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Rwanda Genocide Roles Support U.S. Convictions

(CN) - Two sisters who lied about their involvement with the 1994 genocide in Rwanda defrauded their way into the United States, the 1st Circuit ruled.

Over a 100-day period in 1984, the majority Hutu ethnic group slaughtered thousands of their countrymen, the minority Tutsis.

Many of the Tutsis ran into roadblocks as they tried to escape their machete-wielding attackers.

One of these roadblocks was set up outside the Hotel Ihuriro in the city of Butare.

Beatrice Munyenyezi's husband managed the hotel, owned by his mother, and he led the Interahamwe militia of the then-ruling party, the National Republican Movement for Democracy and Development or MRND.

Pregnant with twin girls, Munyenyezi "kicked off the killing frenzy there by telling the party's devotees that all Tutsi 'cockroaches' must die," according to a March 25 ruling against her from the Boston-based federal appeals court.

In the closing days of the massacre, Munyenyezi fled to Kenya before emigrating to the United States. She denied any involvement in the genocide on her entrance papers, and she moved to America in 1998.

Munyenyezi continued to disavow her involvement in the genocide when she applied to become a permanent resident in 2001 and a U.S. citizen in 2003.

When her husband went on trial in 2006 for his role in the killings, Munyenyezi took the stand on his behalf, denied seeing a roadblock near the family's hotel, denied her husband's involvement, and denied seeing dead bodies in Butare.

Federal prosecutors then indicted Munyenyezi in 2010 on two counts of procuring citizenship illegally by making false statements to the government. She was convicted in New Hampshire and sentenced to 10 years in prison.

In affirming that conviction Wednesday, the 1st Circuit called the prosecution's case a "bone-chilling read."

One witness recalled Munyenyezi with a notebook at the roadblock.

"She was counting," he said, "registering dead Tutsis and others who were not yet dead."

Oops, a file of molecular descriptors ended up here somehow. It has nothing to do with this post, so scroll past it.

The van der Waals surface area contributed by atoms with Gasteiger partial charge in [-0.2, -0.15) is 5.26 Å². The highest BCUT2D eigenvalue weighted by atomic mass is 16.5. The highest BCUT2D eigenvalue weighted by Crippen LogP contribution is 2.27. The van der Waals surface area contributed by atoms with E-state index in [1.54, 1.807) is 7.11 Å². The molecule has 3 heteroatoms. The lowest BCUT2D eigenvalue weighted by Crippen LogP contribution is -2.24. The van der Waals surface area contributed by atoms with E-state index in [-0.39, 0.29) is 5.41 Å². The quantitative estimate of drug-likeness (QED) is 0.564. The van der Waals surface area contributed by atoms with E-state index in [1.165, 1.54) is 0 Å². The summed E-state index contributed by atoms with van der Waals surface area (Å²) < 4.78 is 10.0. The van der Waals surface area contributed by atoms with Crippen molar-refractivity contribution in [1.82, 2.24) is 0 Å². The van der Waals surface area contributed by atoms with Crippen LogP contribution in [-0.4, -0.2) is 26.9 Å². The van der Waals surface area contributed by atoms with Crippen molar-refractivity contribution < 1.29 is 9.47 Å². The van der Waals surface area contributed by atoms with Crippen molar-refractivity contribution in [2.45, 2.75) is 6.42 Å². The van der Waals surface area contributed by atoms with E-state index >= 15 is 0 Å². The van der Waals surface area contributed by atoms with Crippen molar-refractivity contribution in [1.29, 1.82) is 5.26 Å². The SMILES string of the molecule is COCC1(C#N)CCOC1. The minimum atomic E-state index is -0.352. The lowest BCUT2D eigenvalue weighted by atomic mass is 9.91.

Another witness recalled Munyenyezi ordering the deaths of several Tutsis at the roadblock.

Munyenyezi failed to persuade the court that the witnesses were lying or that she was simply present at the roadblock but did not participate in the massacre.

"Far from it - dressed as an Interahamwe, she personally inspected IDs at the checkpoint, separated those who would live from those who would die (and die gruesomely), and kept records of the ghastly goings-on," Judge O. Rogeriee Thompson wrote for a three-person panel.

Finding the sentence length also appropriate, the panel noted that the trial judge had "explicitly" cited Munyenyezi's lying, not her participation in the massacre.

The same panel also upheld on Wednesday the conviction in Massachusetts of Munyenyezi's sister, Prudence Kantengwa, for lying on her application for asylum and in removal proceedings.

Kantengwa and her children stayed at the Hotel Ihuriro for six weeks during the genocide, according to the ruling. Her husband held a senior position in one of the organizations that carried out the killings.

She denied this fact on her questionnaire to obtain a visa. She also falsely stated that she had never been a member of the MRND.

In claiming on appeal that her false statements were not material, Kantengewa said that they were relevant to the ban on immigrants who persecute others.

But the 1st Circuit said "a jury could easily find that lying about having committed visa fraud, where the purpose of that fraud was to conceal these 'red flags,' was material to the persecutor bar."

Chief Judge Sandra Lynch wrote this opinion, emphasizing that "there is no evidence that Kantengwa participated in the genocide, only that she socialized and sympathized with those who did, and then sought to distance herself from it by lying."

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